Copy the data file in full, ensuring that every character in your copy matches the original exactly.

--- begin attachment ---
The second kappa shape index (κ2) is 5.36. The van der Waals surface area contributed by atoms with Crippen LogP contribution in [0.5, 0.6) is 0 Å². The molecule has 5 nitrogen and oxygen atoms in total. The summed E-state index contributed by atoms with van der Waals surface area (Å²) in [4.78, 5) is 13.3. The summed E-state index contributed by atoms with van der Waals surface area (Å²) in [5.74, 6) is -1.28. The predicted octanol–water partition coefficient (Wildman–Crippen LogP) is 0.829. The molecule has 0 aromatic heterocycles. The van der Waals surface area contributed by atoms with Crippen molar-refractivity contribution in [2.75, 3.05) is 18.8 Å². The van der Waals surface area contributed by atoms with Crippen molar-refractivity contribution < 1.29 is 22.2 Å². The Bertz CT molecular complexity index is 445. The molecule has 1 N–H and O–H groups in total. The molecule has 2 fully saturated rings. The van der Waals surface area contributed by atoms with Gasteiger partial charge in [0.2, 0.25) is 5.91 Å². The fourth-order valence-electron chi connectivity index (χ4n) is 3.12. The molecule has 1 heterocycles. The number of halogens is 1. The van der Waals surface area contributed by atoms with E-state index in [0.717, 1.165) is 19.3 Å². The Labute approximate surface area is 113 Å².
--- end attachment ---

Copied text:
The second kappa shape index (κ2) is 5.36. The van der Waals surface area contributed by atoms with Crippen LogP contribution in [0.5, 0.6) is 0 Å². The molecule has 5 nitrogen and oxygen atoms in total. The summed E-state index contributed by atoms with van der Waals surface area (Å²) in [4.78, 5) is 13.3. The summed E-state index contributed by atoms with van der Waals surface area (Å²) in [5.74, 6) is -1.28. The predicted octanol–water partition coefficient (Wildman–Crippen LogP) is 0.829. The molecule has 0 aromatic heterocycles. The van der Waals surface area contributed by atoms with Crippen molar-refractivity contribution in [2.75, 3.05) is 18.8 Å². The van der Waals surface area contributed by atoms with Crippen molar-refractivity contribution < 1.29 is 22.2 Å². The Bertz CT molecular complexity index is 445. The molecule has 1 N–H and O–H groups in total. The molecule has 2 fully saturated rings. The van der Waals surface area contributed by atoms with Gasteiger partial charge in [0.2, 0.25) is 5.91 Å². The fourth-order valence-electron chi connectivity index (χ4n) is 3.12. The molecule has 1 heterocycles. The number of halogens is 1. The van der Waals surface area contributed by atoms with E-state index in [0.717, 1.165) is 19.3 Å². The Labute approximate surface area is 113 Å².